Wednesday, December 25, 2013

Rd.7: The Sasi-Lalith song continues!!

The average age of this National Premier Championship is 23.5 years. Now thats really amazing isnt it? The oldest player is Thejkumar at 32 years and youngest Akash at 17 years. Thats the reason why I see something very positive here. While Sasi,Lalith and Adhiban are zooming ahead there are many players who are yet to win their 1st game. Yet after every loss I see them analysing their games, taking defeat within their stride and looking out for something positive to gain. No one speaks about leaving chess as many players do after losing and no one talks ill about the tournament. They are all happy to be here and making use of their opportunity. Once again you might think this attitude exists because they are playing in National Premier but I say: Its because of this attitude that they are playing National Premier!! :)

The game between Parimarjan Negi and Rathnakaran ended in a win for the prodigious Negi. Negi scored his first win in the tournament. Rathnakaran did a good job of playing an unorthodox opening in the Sicilian and taking the game out of theoretical paths. When asked if white was fine in the position, Rathnakaran said white was fine but he was not fine! It meant that position can be equal but Rathnakaran doesnt like playing equal positions!! Negi played a nice game and took his tally to 50% with 3.5 out of 7. In a way this can be a start of a comeback for Negi as he has already played all the leaders of tournament i.e Sasi, Lalith,Adhiban,Deepan and Thej.

Why is Debashis sitting in the above picture all alone? Where is his opponent Sasikiran? The truth is that for almost half of the game, this was the situation at Debashis's board! He was sitting all alone trying to figure out what's going on and Sasikiran had it all prepared at home!

Debashish thinking to himself: Is there any move in the position that my opponent must not have analysed?

As the players played a popular line in Catalan, Sasikiran introduced a novelty on 17th move with Qe2. This can be an excellent novelty and many players might follow it. However as Sasi said after the game, there is a way to equalise for black. So a well prepared opponent might not face too many difficulties. But for Debashis who was seeing this position for the first time it was a totally different story. When Sasi pushed his pawn to e6,Debashis had to play f6. However he took the pawn. Now this was a inferior move. But as they say sometimes you forget the analysis of the inferior move of your opponent. Sasi made a mistake by playing Bh3 when infact taking the pawn with the queen would have ended the game pretty soon. But white kept good compensation in the position and the main factor was Debashis's time. He had to make 10-12 moves with just 30 secs on his clock. A task which proved too difficult for Debashis as he blundered and lost a game. A truly class apart game from Sasi who showed what excellent World class preparation actually means!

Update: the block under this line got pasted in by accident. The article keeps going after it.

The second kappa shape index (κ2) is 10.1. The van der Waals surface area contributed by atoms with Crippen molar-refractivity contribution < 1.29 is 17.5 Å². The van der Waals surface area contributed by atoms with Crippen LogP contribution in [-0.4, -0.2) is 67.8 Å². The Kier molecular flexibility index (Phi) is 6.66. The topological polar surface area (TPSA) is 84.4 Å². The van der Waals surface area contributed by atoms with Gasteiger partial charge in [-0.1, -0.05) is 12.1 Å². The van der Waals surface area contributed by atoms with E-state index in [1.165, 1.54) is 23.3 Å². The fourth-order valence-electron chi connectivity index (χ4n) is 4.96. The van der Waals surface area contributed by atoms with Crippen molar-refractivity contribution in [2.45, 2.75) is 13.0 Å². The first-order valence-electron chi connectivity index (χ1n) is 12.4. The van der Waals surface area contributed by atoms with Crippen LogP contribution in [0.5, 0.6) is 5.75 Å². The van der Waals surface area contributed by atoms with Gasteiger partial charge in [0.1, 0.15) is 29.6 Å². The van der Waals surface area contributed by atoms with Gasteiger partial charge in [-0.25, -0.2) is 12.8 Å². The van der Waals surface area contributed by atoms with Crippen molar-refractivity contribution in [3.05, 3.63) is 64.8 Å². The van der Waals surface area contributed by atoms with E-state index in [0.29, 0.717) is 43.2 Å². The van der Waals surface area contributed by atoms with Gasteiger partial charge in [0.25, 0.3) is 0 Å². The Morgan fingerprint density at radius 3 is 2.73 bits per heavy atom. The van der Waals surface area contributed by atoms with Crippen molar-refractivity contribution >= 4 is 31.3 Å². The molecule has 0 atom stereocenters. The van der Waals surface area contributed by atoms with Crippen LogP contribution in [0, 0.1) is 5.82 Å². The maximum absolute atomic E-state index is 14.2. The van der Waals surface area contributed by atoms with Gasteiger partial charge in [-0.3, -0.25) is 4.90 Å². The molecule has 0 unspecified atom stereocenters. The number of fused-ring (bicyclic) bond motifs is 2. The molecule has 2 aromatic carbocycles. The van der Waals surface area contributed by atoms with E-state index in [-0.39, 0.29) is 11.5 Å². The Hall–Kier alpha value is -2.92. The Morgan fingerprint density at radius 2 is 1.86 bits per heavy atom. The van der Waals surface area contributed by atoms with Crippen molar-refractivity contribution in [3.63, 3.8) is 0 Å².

SHYAM vs VISHNU 0.5-0.5
The two room mates faced off each other. Shyam tried to avoid the theory altogether by playing 1.b3. Pieces got exchanged periodically and soon a draw was made, Maybe not the most entertaining game one can see.

A wild game and filled with ups and downs is how I will describe the game between Lalith and Stany. First of all Stany made a mistake in the opening. He lost an exchange. Many people thought he had just blundered but as Stany said after the game, that he thought he would get good compensation. However that was not the case as Lalith was cruising towards victory. But Lalith started making uncharacteristic mistakes and soon Stany was a rook down but had his pawns all the way down to b2 and c3. Lalith had his back against the wall and in one position, Stany could have even made a draw but it was not to be.Lalith gave back the rook and tried for activity. Inspite of being a pawn up, Stany couldnt save his position against Laliths active pieces. That means Lalith is now 6.5/7. But today there were some hiccups towards victory. Will his next opponent be able cause an upset?


Thejkumar was well prepared for the game today as he played his moves quickly and got a good time advantage against Akash. I dont even know why black players play this line in Ragozin, for there is absolutely no chance for black to win. Thejkumar was a pawn up in the rook ending. It was a question between whether Akash would hold a draw or Thej would brek through. Defense of course is not Akash's strong point and endgame technique is definitely Thej's forte. So it was not a surprise that Thejkumar was able to win the game! Quite a depressing game for Akash who had defend through out the game and that oo unsuccessfully. Thej is doing pretty well in the tournament with 4.5/7 after his first round loss to Lalith.

Sometimes Caissa, goddess of chess rewards you for your tenacity and fighting attitude. In this game, it was Adhiban all the way from opening into the middlegame and upto the endgame. However Aksat's grim defense was truly exemplary. He put maximum difficulties to Adhiban who couldnt really finish his opponent off. The result was the draw which not only meant that Adhiban has 5.5/7, he is also a whole point behind the leaders now.
DEEPAN vs ASHWIN 0.5-0.5
This promised to be a good game, as both the players were in good form. The game witnessed a Maroczy bind Sicilian. Deepan had the space advantage and a slightly better position but Ashwin was always aware that he must not let things go out of hand. Periodically he exchanged pieces and was closing in on the draw. Deepan could have made his opponent suffer a little in the major piece ending but he went for a pawn and that meant Ashwin activated his rook and as Deepan said after the game, before things went out of hand, he offered a draw! :) Deepan is 5/7 now and sits in the 4th place behind sasi, lalith and Adhiban.